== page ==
Github Branch Strategy and Solving Merge Conflicts


I haven’t written much about tech in a while. As I am still in the process of transitioning from a software engineer to a UX person, I thought it would be good to share a bit about how we use Github to work as a team.

I personally feel that designers that work closely with engineers in a team is a great thing. Designers should learn the basics of how to add assets to projects and how to upload files into Github for collaboration, as well as some basic coding. However, this isn’t always the case, but that is a discussion for another post. I really enjoy having a  mix of both jobs, not only as it’s fun and very rewarding being able to focus on design and still code as well, but it’s also a massive benefit to the team and saves developers time on menial tasks, overall resulting in a better product.

Anyway, I digress.

Our strategy (I’m not sure whether it has a name) helps us as a team collaborate with each other, stakeholders and our users. Our main branches are develop, staging and production. All of these branches have fully functional production code with test coverage and CI. We all get a new build release when any code is pushed to any of these branches.

Develop – Developer code. Developers use this as our base branch – this is where we will branch off from when beginning a new feature. Developers only get notified when code is pushed into this branch. Develop is then pushed into staging.

Staging – Stakeholder’s view this branch. When our feature(s) are in develop and ready, they are pushed into staging and a new build is released for stakeholders to view, where they can check everything is as it should be. Staging data is used. Once approval has been gained, staging can be merged into production.

Production – Our master branch. Full production code, released to users and uses live data. Devices with an existing version of the application will be prompted to update (if native), else changes will be seen on web-apps instantly. Developers, stakeholders and users all get build notifications from production.

When all of this has been setup for a project and we get new features in to produce, we begin by branching off of develop. We name our branches according to whether our tasks are features, chores or bugs. Multiple tasks can be worked on at once across the team, but regular pulls from develop are needed to minimise build conflicts. Rarely, if multiple devs want to work on the same feature, a feature branch will be created and this can be branched off (see diagram). This can be useful if someone is halfway through a feature branch and something else is needed from another team member to complete the feature. Of course, multiple developers can always work off the same feature branch, but I prefer to branch off to minimise problems.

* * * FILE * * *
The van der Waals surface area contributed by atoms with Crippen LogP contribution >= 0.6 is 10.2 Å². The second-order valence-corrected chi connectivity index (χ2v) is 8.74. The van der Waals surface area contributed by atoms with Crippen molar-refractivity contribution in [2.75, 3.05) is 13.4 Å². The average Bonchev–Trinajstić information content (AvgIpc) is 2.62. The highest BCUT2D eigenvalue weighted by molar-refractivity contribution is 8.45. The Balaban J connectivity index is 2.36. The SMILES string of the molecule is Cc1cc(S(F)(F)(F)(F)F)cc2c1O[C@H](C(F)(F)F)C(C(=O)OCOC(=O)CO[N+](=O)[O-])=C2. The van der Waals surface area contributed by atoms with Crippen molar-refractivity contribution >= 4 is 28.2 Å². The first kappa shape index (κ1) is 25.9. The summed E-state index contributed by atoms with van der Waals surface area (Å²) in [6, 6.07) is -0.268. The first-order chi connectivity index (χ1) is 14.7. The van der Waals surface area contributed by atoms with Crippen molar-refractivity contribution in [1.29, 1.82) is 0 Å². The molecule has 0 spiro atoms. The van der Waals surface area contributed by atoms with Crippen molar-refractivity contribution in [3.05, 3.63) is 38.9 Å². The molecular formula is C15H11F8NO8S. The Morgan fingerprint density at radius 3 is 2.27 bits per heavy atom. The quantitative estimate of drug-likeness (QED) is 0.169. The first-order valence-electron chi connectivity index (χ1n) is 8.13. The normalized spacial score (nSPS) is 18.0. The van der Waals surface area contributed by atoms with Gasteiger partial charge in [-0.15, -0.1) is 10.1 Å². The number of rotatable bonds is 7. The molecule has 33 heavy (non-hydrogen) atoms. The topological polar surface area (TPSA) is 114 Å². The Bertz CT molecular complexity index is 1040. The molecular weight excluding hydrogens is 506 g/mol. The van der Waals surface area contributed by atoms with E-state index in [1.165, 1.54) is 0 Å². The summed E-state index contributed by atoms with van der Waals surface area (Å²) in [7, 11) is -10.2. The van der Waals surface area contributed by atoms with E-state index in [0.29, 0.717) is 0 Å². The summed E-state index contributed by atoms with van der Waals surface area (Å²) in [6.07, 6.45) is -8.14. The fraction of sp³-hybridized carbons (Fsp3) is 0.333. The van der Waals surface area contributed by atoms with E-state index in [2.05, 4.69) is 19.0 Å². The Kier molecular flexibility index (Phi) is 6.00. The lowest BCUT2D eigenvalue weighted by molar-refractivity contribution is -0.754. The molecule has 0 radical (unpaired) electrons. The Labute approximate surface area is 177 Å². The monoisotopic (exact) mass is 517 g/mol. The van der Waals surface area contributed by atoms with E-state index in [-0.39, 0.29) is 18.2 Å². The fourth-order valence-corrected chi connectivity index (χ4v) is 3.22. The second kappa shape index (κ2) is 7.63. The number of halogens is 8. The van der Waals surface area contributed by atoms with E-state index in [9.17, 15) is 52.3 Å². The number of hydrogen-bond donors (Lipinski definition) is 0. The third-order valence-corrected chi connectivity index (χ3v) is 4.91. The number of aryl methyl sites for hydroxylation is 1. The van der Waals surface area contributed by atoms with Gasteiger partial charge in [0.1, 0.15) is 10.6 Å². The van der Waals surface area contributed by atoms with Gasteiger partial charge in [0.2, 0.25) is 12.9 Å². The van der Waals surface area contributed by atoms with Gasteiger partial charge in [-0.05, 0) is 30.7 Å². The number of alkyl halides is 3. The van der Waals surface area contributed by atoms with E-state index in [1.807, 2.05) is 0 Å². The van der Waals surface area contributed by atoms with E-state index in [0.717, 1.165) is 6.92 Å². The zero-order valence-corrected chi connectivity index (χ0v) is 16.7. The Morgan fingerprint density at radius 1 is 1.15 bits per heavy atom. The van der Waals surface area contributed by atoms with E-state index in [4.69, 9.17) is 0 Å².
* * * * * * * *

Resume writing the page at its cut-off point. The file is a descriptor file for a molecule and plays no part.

Before any branch is put into develop, a pull request is submitted and (a) member(s) of the team will review and then push to develop. Sometimes there can be merge conflicts, but these can easily be solved using git mergetool.

Rarely, we will have a problem with merging staging into production (native Android has been giving us this problem mainly due to conflicts in the manifest file with version numbers). It can seem daunting when having merge conflicts going into production/master, so here are the steps we use to solve this:

  • Make sure staging and production are FULLY up to date with their remote branches (git pull origin).
  • Pull production INTO staging.
  • Open up git mergetool when prompted and fix the merge conflict in the editor part of the program (if version number, when in doubt use a higher number).
  • Commit changes to staging.
  • Pull request from staging into production: all should be able to merge automatically.

I am aware that many dev teams use different strategies in git but this is the one that works best for us. I recently worked in a team that used git flow and found it not to be as effective, but each to their own. Also, always remember to use git prune 🙂 too many branches gets confusing!


GenyMotion Quick Fix

I have been setting up Geny Motion today to run with Android Studio, and was having difficulty setting up. Followed the instructions and installed Virtual Box v5.0, yet was still getting the error “Unable to load VirtualBox engine’.

For once Stack Overflow wasn’t very useful (omg), so got this fix off a colleague ( so thought it would be good to share further. And yes, you do have to sudo. Quick and simple:

sudo cp /usr/local/bin/VBoxManage /usr/bin/VBoxManage

Handy Color Code for Custom Values in Swift

So that RGB values can be entered in XCode in Swift (for example changing the background colour of a table view), place this UIColorExtensions file in your code: